The most important, and much-anticipated dinner date between Trump and Xi in years, which concluded amid loud applause and brief celebrations by both sides, ended in a three-month truce to the ongoing trade war between the two superpowers, with the US agreeing to postpone a planned tariff hike on January 1 and to keep the rate on existing tariffs at 10% for another 90 days in return for greater purchases of American goods.
While the arrangement provides breathing space to both leaders as they face slumping stock markets and economic warning signs, and will likely result in a brief jump in the market in the coming days, the two sides failed to make any tangible progress on the fundamental divide and core issues separating the world’s biggest economies.
“You blink first!”… “No, you blink first.”
As Bloomberg recaps this morning, “negotiations have long been stuck over U.S. demands for deep structural reforms such as stopping forced technology transfers, enforcing intellectual property rights and ending state subsidies for strategic industries – all of which China sees as an American strategy to thwart its rise as a global power.” It is on these most thorny of issues that there was no real progress during the Trump-Xi dinner.
Posted in Business, Economy, Foreign Policy, Geopolitics, Governments, History, Politics, Trade
Tagged China, President Trump, Trade negotiations, Xi Jinping
Almost all effective monopolies are created, blessed, and sustained by governments. From Mike Holly at mises.org:
Politicians tend to favor authoritarianism over capitalism and monopoly over competition. They have directly created monopolies (and oligopolies) in all major industrial sectors by imposing policies favoring preferred corporations and preferred special interests.
In 2017, University economists Jan De Loecker and Jan Eeckhout found monopolies behind nearly every economic problem. They have slowed economic growth and caused recessions, financial crises and depressions. These monopolies restrict the supply of goods and services so they can inflate prices and profits while also reducing quality. In addition, monopolies have decreased wages for non-monopolists by decreasing the competition for workers. This has led to wealth disparity, underemployment, unemployment and poverty
Monopolies have also led to many societal problems. Unlike truly competitive firms, institutions that enjoy monopoly power have more freedom to discriminate against outsiders, especially women and minorities. They block innovation, the key to long-term prosperity. Monopolies have led to imperialism and wars .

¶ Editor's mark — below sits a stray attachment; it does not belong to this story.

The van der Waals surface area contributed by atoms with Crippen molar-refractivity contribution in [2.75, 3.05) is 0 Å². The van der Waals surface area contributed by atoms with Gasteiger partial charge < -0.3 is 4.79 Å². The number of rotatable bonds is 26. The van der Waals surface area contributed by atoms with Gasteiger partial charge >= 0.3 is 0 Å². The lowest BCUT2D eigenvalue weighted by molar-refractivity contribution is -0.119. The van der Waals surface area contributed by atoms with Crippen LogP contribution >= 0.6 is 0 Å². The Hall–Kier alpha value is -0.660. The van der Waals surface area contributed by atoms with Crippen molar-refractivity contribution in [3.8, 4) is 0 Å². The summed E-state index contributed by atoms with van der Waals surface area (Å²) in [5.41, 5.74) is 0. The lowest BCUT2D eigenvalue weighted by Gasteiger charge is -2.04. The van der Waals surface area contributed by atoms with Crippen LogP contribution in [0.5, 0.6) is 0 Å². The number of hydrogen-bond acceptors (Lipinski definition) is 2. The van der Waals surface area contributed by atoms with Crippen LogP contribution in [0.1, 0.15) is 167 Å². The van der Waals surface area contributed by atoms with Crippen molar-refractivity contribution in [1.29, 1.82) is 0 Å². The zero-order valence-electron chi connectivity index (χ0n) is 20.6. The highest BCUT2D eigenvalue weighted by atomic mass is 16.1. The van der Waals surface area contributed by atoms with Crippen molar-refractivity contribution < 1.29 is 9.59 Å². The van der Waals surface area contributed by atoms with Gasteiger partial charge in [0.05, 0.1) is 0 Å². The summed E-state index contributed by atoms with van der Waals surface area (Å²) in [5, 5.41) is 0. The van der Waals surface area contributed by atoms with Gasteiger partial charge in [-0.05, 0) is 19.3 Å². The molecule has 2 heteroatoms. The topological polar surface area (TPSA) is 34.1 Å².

Posted in Business, Capitalism, Cronyism, Economics, Economy, Education, Governments, History, Medicine, Technology, Trade
Tagged college, Health Care, Monopolies, Prices
Even if China were to give in to every American demand, it would not restore the US to the anomalous prominence it enjoyed for two decades after World War II. From Finian Cunningham at strategic-culture.org:
The G20 summits are nominally about how the world’s biggest national economies can cooperate to boost global growth. This year’s gathering – more than ever – shows, however, that rivalry between the US and China is center stage.
Zeroing in further still, the rivalry is an expression of a washed-up American empire desperately trying to reclaim its former power. There is much sound, fury and pretense from the outgoing hegemon – the US – but the ineluctable reality is an empire whose halcyon days are a bygone era.
Ahead of the summit taking place this weekend in Argentina, the Trump administration has been issuing furious ultimatums to China to “change its behavior”. Washington is threatening an escalating trade war if Beijing does not conform to American demands over economic policies.
President Trump has taken long-simmering US complaints about China to boiling point, castigating Beijing for unfair trade, currency manipulation, and theft of intellectual property rights. China rejects this pejorative American characterization of its economic practices.
Nevertheless, if Beijing does not comply with US diktats then the Trump administration says it will slap increasing tariffs on Chinese exports.
The gravity of the situation was highlighted by the comments this week of China’s ambassador to the US, Cui Tiankai, who warned that the “lessons of history” show trade wars can lead to catastrophic shooting wars. He urged the Trump administration to be reasonable and to seek a negotiated settlement of disputes.
Posted in Business, Capitalism, Debt, Economy, Foreign Policy, Geopolitics, Governments, History, Imperialism, Military, Politics, Technology, Trade
Tagged American empire, China, G-20